Author(s)APADOR-CH (The Helsinki Committee) and Prison Insider
The cells and their equipment
Most prisons are overcrowded and have inadequate conditions. Cells are mostly collective. The minimum floor space should be 4m2 for a multiple-occupancy cell and 6m2 for a single cell.
There is not enough natural light or too much artificial light in cells. Aeration and heating are insufficient, mould, poor hygiene and old and dirty mattresses have all been reported.
According to APADOR-CH monitoring visits in Târgsor and Targu Jiu prisons, detainees have less than 2m2 living space in collective rooms. Prisoners sometimes stay between 20 and 22 hours in their cell and two prisoners are sometimes required to share single beds. In Oradea prison, 2 prisoners are held in each 7m2 cell.
Romania will have to pay close to 100,000 euros compensations to 18 convicted inmates because of poor detention conditions, following a decision by the European Court of Human Rights (April 2016).
Food quality is an issue in many prisons. On average, less than one euro a day is spent per detainee for food (3,76 lei). The quality of food was criticized by the Committee for the Prevention of Torture, which noticed in Poarta Alba the bad quality of food and the lack of fruits, meat and dairy products from the inmate’s diets. Prisoners mainly eat potatoes, carrots, beet juice and onions. Prisoners have lodged complaints in across prisons, notably in the Margineni penitentiary.
APADOR-CH noticed that some prisons, like the Juvenile Penitentiary from Tirgu Mures, do not have a dinner room where detainees can have meals. Detainees must eat in their rooms. The kitchen at Tirgu Mures has poor hygiene. In Colibaşi, the kitchen walls are full of mould and damp and the ventilation system is not working1.
Inmates can request special diets to fit with their religious beliefs or special diet (e.g. diabetics). Detainees can shop for food in special prison stores but prices are high. For example, in Colibaşi Jacobs coffee costs 27,90 lei/500gr.
Prisoners can receive food packages from their families.
See Apador's report on Colibasi Prison (in Romanian) ↩
The European Court of Human Rights regularly condemns Romania for its poor detention conditions.
In the IacovStanciu v. Romania European Court of Human Rights case (Application no. 35972/05) the applicant criticized the detention conditions in Ploieşti Prison, Jilava Prison and its hospital, Mărgineni Prison, and Rahova Prison and its hospital. The ECtHR found, in its 25 July 2012 Judgement, that the prisoners experienced the following conditions while in detention: a limited number of toilets and sinks for a large number of detainees, toilets in cells with no water supply, sinks in cells providing only cold water for a wide range of needs (personal hygiene, washing clothing and personal objects, cleaning the toilets), limited access to showers with hot water; poor sanitary conditions in general, including the presence of cockroaches, rats, lice and bedbugs, worn-out mattresses and bed linen.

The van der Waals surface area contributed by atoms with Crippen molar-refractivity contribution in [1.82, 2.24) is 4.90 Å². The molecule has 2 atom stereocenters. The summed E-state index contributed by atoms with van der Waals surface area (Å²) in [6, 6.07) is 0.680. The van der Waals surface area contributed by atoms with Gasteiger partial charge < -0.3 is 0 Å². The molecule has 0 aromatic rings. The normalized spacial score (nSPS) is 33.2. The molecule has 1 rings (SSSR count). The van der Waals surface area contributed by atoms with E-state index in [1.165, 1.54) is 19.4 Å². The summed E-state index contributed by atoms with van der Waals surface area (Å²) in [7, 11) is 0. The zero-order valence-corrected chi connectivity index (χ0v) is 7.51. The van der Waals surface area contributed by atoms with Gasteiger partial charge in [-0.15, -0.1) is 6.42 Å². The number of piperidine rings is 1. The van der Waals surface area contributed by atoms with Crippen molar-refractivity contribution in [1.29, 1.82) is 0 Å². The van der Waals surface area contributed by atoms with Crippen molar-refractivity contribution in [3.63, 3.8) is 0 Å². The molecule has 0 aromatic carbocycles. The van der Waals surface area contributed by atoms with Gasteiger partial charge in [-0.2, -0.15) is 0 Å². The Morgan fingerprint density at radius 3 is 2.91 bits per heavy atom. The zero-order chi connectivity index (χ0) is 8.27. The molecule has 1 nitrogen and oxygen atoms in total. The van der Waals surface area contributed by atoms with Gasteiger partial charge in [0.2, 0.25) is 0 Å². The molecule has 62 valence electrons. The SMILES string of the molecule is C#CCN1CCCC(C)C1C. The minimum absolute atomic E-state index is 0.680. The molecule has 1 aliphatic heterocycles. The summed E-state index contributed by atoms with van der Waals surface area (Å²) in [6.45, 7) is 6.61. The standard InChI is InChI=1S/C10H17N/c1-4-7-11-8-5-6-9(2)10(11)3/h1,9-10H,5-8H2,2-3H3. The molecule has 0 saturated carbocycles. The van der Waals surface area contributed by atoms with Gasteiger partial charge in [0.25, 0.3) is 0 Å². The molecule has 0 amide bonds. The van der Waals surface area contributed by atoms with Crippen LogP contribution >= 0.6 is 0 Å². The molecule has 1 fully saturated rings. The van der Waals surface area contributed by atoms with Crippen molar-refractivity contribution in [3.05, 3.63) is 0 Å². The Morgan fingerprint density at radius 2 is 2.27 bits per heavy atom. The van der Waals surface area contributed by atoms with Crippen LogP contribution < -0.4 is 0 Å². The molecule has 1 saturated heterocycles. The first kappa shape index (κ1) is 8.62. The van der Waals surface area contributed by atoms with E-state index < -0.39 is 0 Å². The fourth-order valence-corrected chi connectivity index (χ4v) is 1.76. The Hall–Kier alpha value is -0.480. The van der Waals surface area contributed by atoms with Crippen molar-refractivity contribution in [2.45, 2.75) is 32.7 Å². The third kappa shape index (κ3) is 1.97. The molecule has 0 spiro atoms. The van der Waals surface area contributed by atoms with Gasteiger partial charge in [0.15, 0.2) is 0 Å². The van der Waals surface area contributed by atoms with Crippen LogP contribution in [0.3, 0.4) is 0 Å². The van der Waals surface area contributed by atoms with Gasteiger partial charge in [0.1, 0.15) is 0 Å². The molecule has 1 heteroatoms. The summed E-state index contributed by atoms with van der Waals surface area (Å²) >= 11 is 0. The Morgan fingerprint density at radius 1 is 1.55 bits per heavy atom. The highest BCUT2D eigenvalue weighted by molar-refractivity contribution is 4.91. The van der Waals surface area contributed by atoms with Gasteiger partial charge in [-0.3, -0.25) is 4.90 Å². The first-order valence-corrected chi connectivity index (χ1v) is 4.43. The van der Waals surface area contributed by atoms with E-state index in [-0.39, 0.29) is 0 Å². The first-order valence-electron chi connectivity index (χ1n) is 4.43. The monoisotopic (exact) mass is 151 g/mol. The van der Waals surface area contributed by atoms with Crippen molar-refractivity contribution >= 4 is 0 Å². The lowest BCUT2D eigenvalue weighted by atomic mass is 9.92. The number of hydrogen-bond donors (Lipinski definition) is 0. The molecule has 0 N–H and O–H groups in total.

In the Ali v. Romania (no. 2) case (Application no. 30595/09), the ECtHR recognised in its 15 October 2013 judgment, (paragraph 40) that in some penitentiaries the water was not drinkable e.g. Jilava Prison.
The Committee for the Prevention of Torture’s visit in 2014 in Arad and Târsgor prisons revealed worn-out plumbing, malfunctioning toilets and vermin blocking the toilets. In Arad et Oradea, shower heads are missing. Few soaps and detergents are provided for the detainees to wash their clothes and in Târsgor female prison, detainees have only 5 sanitary towel per month. In Arad, Oradea and Târsgor prisons, shower and warm water access is guaranteed twice a week. The National Administration of Penitentiaries recognised in its 2015 report that access to warm water on a daily basis, at the level of the entire prison system should be ensured by the end of 2017.
Bed sheets are distributed by the prison administration but detainees can also receive these from their family.
Basic health-care in penitentiaries is free for inmates.
All prisons have at least one doctor and several nurses, sometimes a dentist and a psychiatrist. Târsgor female's prison has a gynecologist. Health workers are generally understaffed.
The number of psychiatrists is not sufficient and external psychiatrists can be contracted to respond to increasing needs. This is the case at Târgu Mures Penitentiary for Juveniles, where, at the time of APADOR-CH visits in 2014, 70 detainees were diagnosed with mental health problems.
Most of the detainees complain that dental treatments only consist of extractions because of a lack of materials. External dentists can be called such as in Codlea prison to provide specialised dental treatments. In such circumstances, prisoners have to pay for their own treatment.
Tichileti penitentiary for Minors and Youth has a fully equipped dentist practice, but no dentist had been hired at the time of APADOR-CH visit in July 2013. Detainees with dental problems had to be sent to the Slobozia penitentiary.
Slobozia has been re-fitted with new furniture and equipment, including a well-furnished pharmacy. The medical section includes 3 quarantine rooms, with 4 beds each, a room for TB sputum sampling, an isolation room for TB patients (unoccupied at the time of the visit), a dentistry room, a doctor’s room and a nurses’ room.
Prisoners have the right to participate in educational activities but the majority of detainees do not participate. There are courtyards and an orthodox church in all prisons.
Painting workshops, crafts, a music band, a closed-circuit TV studio, a library, a gym and a sports field were available in Botonasi at the time of APAOR-CH visits in December 2014. Detainees are also growing a vegetable garden.
The National Administration of Penitentiaries mentions some of the educational programs in 2015 such as “Prisons Poems”, “The Theatre Festival for the Inmates” (7th edition) and the Second Chance educational program. Programs are organized by the penitentiary administrations, religious organizations and community organisations. There are civic education, psychological therapeutic programs and other activities to promote ties with the family.